When the Blimp is filled with gas up to 90% and with all components, you can move on to balancing.
Balancing the Blimp is key to good and smooth flight in open space. Note: Do not remove the safety ropes yet. You can now fill the Blimp up to 100%. 100% is considered when it is tight in the middle and slightly soft at the ends. Creases at the end and beginning of the welds are normal.
The gondola with electronics has several positions to which it can be placed on the system of parallel contacts. We usually put it in the frontmost position, however, if you have an additional load such as a camera or something else, you can put it in another position. Generally when you place everything on the envelope the Blimp should be parallel to the ground (horizontal axis of the Blimp parallel to the ground). It doesn't have to be perfect as you are now moving on to fine balancing.
Fine balancing the Blimp is using provided lead and putting it in your front or back pocket. A well-balanced outdoor blimp is when it is parallel to the ground and when you completely release it (and the safety ropes) it falls very gently towards the ground nose first. The fact that it is a little heavier than air is compensated by the power of the engine, but it is much more manageable and partly more resistant to the wind.
We recommend that you fly for the first time indoors or when there is minimal or no wind. In this way, you make the process of balancing and learning how to operate the RC Blimp easier. To begin with, we suggest keeping the Blimp hooked to the hook at the back to "feel" how the Blimp behaves.
The moment you think you've mastered the basics, we suggest you completely release the blimp and start free flying in short circles.
Never fly a blimp alone and always have a conscientious helper to release and accept the blimp when it lands. In this way, you avoid the possible impact of the Blimp on the ground and unpleasant damage.
Store the Blimp carefully folded in a dry room at room temperature. If after flying you notice that the envelope is wet, be sure to wipe it and let it dry before folding. Remove all components from the Blimp and place it safely. Never stack the envelope with the components as you can damage it. Leave the batteries safe as well as the gondola. We suggest that you return the components in the box in which you received them.
If you damage the envelope, use the repair kit that came with the Blimp. The fix is simple. Clean the spot and the patch with Nitro Thinner. Apply TPU glue to both parts and press well.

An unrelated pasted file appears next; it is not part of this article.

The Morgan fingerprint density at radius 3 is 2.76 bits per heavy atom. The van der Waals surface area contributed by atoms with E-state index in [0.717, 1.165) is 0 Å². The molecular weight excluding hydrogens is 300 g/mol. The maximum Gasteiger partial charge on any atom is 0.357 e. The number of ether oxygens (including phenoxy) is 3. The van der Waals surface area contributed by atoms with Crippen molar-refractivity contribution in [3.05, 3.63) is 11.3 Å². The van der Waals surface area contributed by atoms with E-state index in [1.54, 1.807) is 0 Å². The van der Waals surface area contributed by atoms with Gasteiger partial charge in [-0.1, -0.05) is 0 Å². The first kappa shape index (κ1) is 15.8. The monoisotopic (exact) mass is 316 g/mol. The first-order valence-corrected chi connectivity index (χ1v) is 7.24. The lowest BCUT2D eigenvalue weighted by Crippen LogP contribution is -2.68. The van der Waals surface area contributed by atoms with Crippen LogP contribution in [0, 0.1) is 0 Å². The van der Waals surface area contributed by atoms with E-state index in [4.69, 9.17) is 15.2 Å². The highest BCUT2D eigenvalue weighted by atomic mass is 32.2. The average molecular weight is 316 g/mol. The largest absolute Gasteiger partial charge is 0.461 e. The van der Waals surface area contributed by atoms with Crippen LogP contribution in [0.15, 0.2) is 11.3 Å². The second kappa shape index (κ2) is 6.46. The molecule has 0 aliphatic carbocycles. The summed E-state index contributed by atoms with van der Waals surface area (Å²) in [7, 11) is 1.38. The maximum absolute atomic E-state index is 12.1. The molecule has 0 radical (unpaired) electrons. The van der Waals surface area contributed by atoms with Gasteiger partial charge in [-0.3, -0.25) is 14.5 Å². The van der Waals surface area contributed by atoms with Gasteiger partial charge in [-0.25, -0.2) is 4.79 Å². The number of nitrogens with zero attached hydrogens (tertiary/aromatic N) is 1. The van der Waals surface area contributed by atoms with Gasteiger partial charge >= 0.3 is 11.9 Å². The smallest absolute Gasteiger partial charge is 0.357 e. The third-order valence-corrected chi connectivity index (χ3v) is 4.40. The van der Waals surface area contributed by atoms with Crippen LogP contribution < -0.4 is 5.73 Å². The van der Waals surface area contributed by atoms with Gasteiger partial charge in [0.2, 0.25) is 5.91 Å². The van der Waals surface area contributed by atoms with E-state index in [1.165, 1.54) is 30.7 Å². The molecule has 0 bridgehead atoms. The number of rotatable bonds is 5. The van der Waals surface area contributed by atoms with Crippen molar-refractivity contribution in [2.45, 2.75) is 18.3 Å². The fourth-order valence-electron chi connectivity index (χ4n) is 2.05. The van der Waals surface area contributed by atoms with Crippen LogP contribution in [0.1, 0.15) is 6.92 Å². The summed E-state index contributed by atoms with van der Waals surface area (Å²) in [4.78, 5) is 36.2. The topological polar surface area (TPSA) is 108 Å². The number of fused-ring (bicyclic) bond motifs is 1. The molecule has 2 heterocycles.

Although Blimps and Aerostats are part of the same LTA family, their essential differences are almost opposite. Blimps when well-balanced should literally float without any movement (neither up nor down). It's a little different with external blimps, where it's good that they're a little heavier than air (it's easier to control), but it's basically the same principle. Aerostats should have a hundred times greater pulling force. Ideally, limitless would be ideal, but at this level of technological development, we try to make the difference between payload and pulling force as large as possible. The Ellipsoid Aerostat (they can come I Zeppelin shapes, spheres, …) is a hybrid between the Kite and Helium balloon. The main design goal was to take the best from both. It is a very stable system with enough puling power needed for in air stability. You should understand that there is a procedure, like with any flying object, to be learned and respected. If you stick to the procedure and understand it you will have professional results in your work.
The balloon is made of polyurethane. It’s an elastic material which has very good helium containing quality. It has some elasticity but you should take care not to overinflate the balloon. Helium as a gas (balloon Gas or Gris solar) is expanding and contracting under the heat, cold and air pressure therefore when inflating the balloon do it up to 85% capacity first. Install the sail and Camera rig letting the gas to accommodate to the outside temperature. After that inflate the balloon to full capacity.